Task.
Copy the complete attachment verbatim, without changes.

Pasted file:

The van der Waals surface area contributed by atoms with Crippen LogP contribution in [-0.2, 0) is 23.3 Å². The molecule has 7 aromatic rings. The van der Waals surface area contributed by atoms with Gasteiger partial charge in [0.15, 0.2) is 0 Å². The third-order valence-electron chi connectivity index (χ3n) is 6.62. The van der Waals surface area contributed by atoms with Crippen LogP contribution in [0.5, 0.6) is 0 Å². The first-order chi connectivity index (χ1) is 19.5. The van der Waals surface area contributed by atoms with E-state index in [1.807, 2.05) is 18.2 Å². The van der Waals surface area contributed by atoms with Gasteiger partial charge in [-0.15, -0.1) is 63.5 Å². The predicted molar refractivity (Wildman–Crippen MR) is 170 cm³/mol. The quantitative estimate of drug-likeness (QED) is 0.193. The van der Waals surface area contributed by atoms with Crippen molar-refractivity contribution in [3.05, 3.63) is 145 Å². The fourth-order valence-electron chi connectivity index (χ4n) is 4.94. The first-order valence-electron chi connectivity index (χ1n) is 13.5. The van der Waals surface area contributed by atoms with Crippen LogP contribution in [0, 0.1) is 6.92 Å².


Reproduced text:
The van der Waals surface area contributed by atoms with Crippen LogP contribution in [-0.2, 0) is 23.3 Å². The molecule has 7 aromatic rings. The van der Waals surface area contributed by atoms with Gasteiger partial charge in [0.15, 0.2) is 0 Å². The third-order valence-electron chi connectivity index (χ3n) is 6.62. The van der Waals surface area contributed by atoms with Crippen LogP contribution in [0.5, 0.6) is 0 Å². The first-order chi connectivity index (χ1) is 19.5. The van der Waals surface area contributed by atoms with E-state index in [1.807, 2.05) is 18.2 Å². The van der Waals surface area contributed by atoms with Gasteiger partial charge in [-0.15, -0.1) is 63.5 Å². The predicted molar refractivity (Wildman–Crippen MR) is 170 cm³/mol. The quantitative estimate of drug-likeness (QED) is 0.193. The van der Waals surface area contributed by atoms with Crippen molar-refractivity contribution in [3.05, 3.63) is 145 Å². The fourth-order valence-electron chi connectivity index (χ4n) is 4.94. The first-order valence-electron chi connectivity index (χ1n) is 13.5. The van der Waals surface area contributed by atoms with Crippen LogP contribution in [0, 0.1) is 6.92 Å².